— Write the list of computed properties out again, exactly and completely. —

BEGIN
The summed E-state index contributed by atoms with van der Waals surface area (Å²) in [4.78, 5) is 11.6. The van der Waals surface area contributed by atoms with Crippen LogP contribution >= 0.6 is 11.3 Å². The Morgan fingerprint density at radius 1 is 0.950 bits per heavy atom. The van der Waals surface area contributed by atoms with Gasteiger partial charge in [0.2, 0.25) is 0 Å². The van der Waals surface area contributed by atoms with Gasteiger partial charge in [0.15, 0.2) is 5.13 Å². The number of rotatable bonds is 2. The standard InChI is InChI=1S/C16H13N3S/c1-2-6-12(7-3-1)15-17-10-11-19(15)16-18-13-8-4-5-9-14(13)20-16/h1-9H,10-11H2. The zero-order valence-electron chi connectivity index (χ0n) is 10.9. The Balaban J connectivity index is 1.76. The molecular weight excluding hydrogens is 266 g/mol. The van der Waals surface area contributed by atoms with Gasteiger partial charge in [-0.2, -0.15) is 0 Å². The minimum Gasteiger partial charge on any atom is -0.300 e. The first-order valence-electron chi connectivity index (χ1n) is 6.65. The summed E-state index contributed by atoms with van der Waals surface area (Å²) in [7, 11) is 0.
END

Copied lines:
The summed E-state index contributed by atoms with van der Waals surface area (Å²) in [4.78, 5) is 11.6. The van der Waals surface area contributed by atoms with Crippen LogP contribution >= 0.6 is 11.3 Å². The Morgan fingerprint density at radius 1 is 0.950 bits per heavy atom. The van der Waals surface area contributed by atoms with Gasteiger partial charge in [0.2, 0.25) is 0 Å². The van der Waals surface area contributed by atoms with Gasteiger partial charge in [0.15, 0.2) is 5.13 Å². The number of rotatable bonds is 2. The standard InChI is InChI=1S/C16H13N3S/c1-2-6-12(7-3-1)15-17-10-11-19(15)16-18-13-8-4-5-9-14(13)20-16/h1-9H,10-11H2. The zero-order valence-electron chi connectivity index (χ0n) is 10.9. The Balaban J connectivity index is 1.76. The molecular weight excluding hydrogens is 266 g/mol. The van der Waals surface area contributed by atoms with Gasteiger partial charge in [-0.2, -0.15) is 0 Å². The minimum Gasteiger partial charge on any atom is -0.300 e. The first-order valence-electron chi connectivity index (χ1n) is 6.65. The summed E-state index contributed by atoms with van der Waals surface area (Å²) in [7, 11) is 0.